Wednesday, September 05, 2012

Handiham World for 05 September 2012

Welcome to Handiham World.

New Net Schedule Begins This Week!

VOM with coax and clip lead

Tonight we begin the Handiham Wednesday evening net at 7:00 PM USA Central Time, or 24:00 GMT. Thursday marks the debut of the brand-new Handiham Tech Net. The official start date is on Thursday, 6 September 2012. The net will meet at 7:00 PM each Thursday United States Central Time and will remain true to local time throughout the year. We will be discussing technical topics and answering technical questions in a moderated net format. This will not be a "check in for the count" net, and only stations with technical questions and comments should check in for the discussion.  Everyone is welcome to listen along.
Over the Labor Day holiday I took a mini-vacation with my wife as we celebrated our anniversary. It is great to be able to travel and still enjoy an occasional ham radio contact using some of the new technologies that are available to us today. The remote base stations were working fine over the weekend, and Echolink was mostly useful, depending on whether an internet connection was available.  The was a wide area repeater system that was solid copy. Because our driving route took us through the north woods of Wisconsin on our way to Lake Superior, my T-Mobile cell service was sometimes poor to downright unavailable, which meant that there was no Echolink on long stretches of the route. At other times cellular service was available, but with additional charges for data roaming. Some restaurants and coffee shops have free wi-fi, but it was pretty clear that good old RF was still necessary. The VHF and UHF repeater systems operated by groups and individuals still provide a valuable and necessary service, and are going to be available when cell service fails. Although I have never had anything approaching a real HF mobile installation, it is worth considering if you travel a lot by car. You will inevitably drive through long stretches where repeaters and cell service are unavailable. HF would be nice to have as an alternative means of communication.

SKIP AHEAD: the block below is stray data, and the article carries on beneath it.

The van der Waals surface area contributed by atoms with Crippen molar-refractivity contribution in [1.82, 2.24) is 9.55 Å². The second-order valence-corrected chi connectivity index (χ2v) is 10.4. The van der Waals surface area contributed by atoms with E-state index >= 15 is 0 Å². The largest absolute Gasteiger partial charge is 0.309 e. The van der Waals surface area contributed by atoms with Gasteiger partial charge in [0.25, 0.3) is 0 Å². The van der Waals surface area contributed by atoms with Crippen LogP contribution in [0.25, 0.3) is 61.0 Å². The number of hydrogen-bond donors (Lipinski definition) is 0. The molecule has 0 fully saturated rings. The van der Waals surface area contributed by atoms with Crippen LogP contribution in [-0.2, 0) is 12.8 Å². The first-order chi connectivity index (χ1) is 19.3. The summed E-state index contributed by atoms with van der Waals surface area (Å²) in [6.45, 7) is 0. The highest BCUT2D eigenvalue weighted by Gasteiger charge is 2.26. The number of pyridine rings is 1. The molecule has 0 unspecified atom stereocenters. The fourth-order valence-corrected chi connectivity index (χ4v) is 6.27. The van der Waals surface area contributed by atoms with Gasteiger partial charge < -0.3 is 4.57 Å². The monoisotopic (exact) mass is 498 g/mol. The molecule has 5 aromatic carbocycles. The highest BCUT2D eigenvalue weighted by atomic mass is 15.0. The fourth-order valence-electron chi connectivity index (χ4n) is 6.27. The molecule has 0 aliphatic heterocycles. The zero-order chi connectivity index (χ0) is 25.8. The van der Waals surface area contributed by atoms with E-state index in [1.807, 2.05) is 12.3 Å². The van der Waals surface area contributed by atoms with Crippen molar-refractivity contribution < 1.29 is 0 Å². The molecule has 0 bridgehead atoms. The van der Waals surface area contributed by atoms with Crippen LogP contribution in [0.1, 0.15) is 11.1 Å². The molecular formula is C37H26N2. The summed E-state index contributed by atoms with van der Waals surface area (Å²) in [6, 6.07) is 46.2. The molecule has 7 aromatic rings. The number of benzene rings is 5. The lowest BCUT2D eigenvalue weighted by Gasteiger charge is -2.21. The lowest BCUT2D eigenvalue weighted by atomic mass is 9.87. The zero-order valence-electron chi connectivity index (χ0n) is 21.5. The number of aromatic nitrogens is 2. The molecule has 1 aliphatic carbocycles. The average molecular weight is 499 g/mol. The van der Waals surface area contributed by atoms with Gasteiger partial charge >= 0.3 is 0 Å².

My problem has always been that I wouldn't use HF enough to make such an installation worthwhile. The HF antenna system would have to be removed or otherwise folded in order to get the car into the garage. The radio might get stolen if I left it in the car while out and about. It wouldn't be of much use on short trips.  I would get more use out of the spare HF radio (an IC-706M2G) in the main ham shack. All these things conspired to make a permanent HF mobile installation unattractive.
Is there any alternative?
One of our Handiham volunteers, Dave Glas, W0OXB, not only operates HF mobile, but also promotes a nice alternative which I will call "HF portable". The idea is to bring along HF gear, then deploy a temporary antenna system once you are safely parked. Sometimes this allows you to get up a wire antenna when there are trees around, assuming you are good with a slingshot antenna launcher. Alternatively, you can put a vertical antenna up next to or on the vehicle. One vertical antenna mount has a metal plate that you drive one wheel of the car on, and the weight of the car secures the plate, which is attached to an antenna mount. This makes a solid base for a vertical. The idea is to get up a better temporary antenna system that will be more effective on the air than a simple mobile antenna. Even if the stop is just for a short time you can quickly deploy a mag mount single band HF "stick" antenna on the roof of your vehicle.  It's easy and quick, both to set up and take down. This is one method I have used in the past, and while it is not as good as a wire antenna, it does provide a way to get on the air. When you are finished operating, you pack everything back up and do not operate while the car is in motion. This is not as convenient as a permanent mobile HF installation, but it does work better for those of us who don't want to bother with mounting a rig in the car. In any case, this method of HF operation dovetails nicely with emergency preparedness, in that one can set up an HF "go-kit" that can serve to operate portable while you are on car trips. 
Email me at with your questions & comments.   
Patrick Tice, WA0TDA
Handiham Manager

Handiham remote base station report

Jose, KK4JZX, has developed a new test version of the rig control software this week. Our thanks to Lyle, K0LR, for his work with Jose in testing the software. This is not a public software release.

Status check screen showing w0zsw offline.
W0EQO at Courage North is in service. W0ZSW is in service. 
Solar Activity Forecast: Solar activity is expected to be low through the period (05 - 07 September) with a chance for an isolated M-class flare.
Geophysical Activity Forecast: Geomagnetic field activity is expected to be at quiet to unsettled levels during days 1 - 2 (05 - 06 September) with a chance for active levels. This is due to the arrival of CMEs observed on 02 September along with a co-rotating interaction region in advance of a coronal hole high-speed stream (CH HSS). The CMEs are expected to arrive around midday on day 1. The CH HSS is expected to commence on day 2. Field activity is expected to be at quiet to unsettled levels on day 3 (07 September) as CH HSS effects subside.
Credit: NOAA Space Weather Prediction Center
Please contact me directly at if you have a remote base comment.